Terrorists Not Involved in 4th Plant Explosion of the Year?

Following the most recent propane factory explosion in Florida, ConservativeByte.com observes, “It seems quite a coincidence that there have been so many accidents this year at plants across the country. They still don’t know what happened at the Texas fertilizer plant or the chemical plant in Louisiana. But we keep being told that terrorists aren’t involved. If they don’t know what happened I’m not sure how they can say this. Especially with how easy it is for illegals to get jobs at these places. It certainly seems that something is going on.”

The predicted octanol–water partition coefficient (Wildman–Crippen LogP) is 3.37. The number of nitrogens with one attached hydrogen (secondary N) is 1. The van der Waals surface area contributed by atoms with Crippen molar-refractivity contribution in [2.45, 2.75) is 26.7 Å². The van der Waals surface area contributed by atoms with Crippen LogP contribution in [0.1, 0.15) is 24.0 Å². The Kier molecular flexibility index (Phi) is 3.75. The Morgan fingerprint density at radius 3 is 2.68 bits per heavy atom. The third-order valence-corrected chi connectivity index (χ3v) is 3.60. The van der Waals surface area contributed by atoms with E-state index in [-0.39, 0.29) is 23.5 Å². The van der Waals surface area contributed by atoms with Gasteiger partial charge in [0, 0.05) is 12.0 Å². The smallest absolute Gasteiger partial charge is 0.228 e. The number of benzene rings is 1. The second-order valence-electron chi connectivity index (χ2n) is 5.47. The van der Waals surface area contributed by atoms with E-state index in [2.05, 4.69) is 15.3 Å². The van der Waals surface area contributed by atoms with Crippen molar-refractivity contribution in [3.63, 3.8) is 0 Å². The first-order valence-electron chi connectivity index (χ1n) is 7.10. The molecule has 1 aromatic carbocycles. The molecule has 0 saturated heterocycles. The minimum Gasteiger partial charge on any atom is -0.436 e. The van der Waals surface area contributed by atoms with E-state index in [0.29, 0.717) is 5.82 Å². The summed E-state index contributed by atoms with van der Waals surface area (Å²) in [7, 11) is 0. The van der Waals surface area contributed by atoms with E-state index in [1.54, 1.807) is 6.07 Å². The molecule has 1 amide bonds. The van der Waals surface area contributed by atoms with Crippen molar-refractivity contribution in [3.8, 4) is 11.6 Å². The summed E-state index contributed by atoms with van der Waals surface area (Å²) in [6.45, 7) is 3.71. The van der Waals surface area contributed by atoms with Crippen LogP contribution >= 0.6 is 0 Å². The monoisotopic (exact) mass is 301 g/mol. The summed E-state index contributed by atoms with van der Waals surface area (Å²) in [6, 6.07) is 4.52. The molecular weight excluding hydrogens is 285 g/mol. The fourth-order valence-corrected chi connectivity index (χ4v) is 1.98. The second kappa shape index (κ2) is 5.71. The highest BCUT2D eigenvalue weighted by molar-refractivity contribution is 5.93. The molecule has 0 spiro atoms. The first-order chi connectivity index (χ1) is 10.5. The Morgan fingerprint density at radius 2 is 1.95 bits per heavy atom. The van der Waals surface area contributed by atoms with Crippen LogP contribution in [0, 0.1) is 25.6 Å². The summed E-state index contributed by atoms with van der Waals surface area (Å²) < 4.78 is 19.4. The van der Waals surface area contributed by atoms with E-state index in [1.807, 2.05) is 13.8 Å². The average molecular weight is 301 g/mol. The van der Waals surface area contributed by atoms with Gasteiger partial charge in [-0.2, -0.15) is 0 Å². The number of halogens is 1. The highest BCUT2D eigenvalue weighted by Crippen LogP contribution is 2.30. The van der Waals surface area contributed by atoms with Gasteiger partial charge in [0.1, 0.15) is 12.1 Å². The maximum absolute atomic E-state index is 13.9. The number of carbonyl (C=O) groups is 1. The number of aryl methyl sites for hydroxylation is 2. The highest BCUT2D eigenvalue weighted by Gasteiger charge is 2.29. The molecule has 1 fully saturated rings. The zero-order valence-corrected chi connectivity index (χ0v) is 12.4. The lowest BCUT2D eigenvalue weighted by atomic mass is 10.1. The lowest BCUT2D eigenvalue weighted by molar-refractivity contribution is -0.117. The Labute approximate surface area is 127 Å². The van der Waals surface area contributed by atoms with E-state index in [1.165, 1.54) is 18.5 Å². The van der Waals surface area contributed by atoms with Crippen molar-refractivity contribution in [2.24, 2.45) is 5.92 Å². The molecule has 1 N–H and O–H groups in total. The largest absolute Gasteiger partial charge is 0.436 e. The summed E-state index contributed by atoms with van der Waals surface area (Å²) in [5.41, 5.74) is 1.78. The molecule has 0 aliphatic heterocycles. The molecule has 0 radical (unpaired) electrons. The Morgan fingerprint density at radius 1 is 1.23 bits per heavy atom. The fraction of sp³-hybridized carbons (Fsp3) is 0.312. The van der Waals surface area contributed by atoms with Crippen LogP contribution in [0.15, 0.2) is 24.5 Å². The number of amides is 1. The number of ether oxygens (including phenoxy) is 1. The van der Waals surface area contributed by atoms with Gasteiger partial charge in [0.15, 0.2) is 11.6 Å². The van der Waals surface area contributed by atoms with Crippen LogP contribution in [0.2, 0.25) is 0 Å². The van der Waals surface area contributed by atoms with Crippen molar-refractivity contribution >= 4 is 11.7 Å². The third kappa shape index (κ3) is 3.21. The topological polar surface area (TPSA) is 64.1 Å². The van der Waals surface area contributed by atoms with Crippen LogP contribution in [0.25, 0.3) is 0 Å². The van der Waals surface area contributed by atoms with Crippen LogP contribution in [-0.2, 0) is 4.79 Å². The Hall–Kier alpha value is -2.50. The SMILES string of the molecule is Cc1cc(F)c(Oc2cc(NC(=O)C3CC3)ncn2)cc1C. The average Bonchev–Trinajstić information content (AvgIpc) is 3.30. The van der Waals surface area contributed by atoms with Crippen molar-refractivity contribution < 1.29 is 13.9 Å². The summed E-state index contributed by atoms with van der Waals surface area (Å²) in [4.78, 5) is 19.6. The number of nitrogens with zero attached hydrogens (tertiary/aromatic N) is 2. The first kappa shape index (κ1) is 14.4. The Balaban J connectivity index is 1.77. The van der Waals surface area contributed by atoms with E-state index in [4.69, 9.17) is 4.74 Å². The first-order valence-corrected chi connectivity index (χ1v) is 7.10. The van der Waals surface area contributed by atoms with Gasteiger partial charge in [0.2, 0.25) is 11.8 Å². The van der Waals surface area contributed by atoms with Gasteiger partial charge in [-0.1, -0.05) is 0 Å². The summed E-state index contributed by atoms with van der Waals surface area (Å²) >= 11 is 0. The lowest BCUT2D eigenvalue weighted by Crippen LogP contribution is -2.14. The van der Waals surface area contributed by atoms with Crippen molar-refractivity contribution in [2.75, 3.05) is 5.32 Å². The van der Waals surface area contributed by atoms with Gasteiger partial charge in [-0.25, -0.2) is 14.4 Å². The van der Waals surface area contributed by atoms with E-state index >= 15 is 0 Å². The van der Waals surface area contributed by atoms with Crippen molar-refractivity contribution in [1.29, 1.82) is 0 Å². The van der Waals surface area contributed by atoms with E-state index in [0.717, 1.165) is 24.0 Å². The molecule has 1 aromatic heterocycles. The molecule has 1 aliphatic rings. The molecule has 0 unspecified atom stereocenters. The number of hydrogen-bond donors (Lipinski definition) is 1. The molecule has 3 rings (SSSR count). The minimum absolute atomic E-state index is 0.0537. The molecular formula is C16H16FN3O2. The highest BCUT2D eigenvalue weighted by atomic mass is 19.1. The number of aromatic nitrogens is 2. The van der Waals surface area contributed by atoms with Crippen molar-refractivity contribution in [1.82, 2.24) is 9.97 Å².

• Islamic terrorists have reportedly switched tactics from a few large scale attacks to more numerous smaller ones, like the Boston Marathon. So it is not unreasonable to suspect they might have had a hand in these plant explosions

House Passes Student Loan Interest Relief

The House of Representatives passed a bipartisan bill Wednesday to roll back a July 1 jump in student loan interest rates and reduce the borrowing costs for millions of students. The bill, passed by the Senate last week, now goes to President Obama who said he will sign it. The legislation links student loan interest rates to the financial markets, offering lower rates for most students now but higher ones down the line if the economy improves as forecast.

Obama Bailing Out Detroit Via Obamacare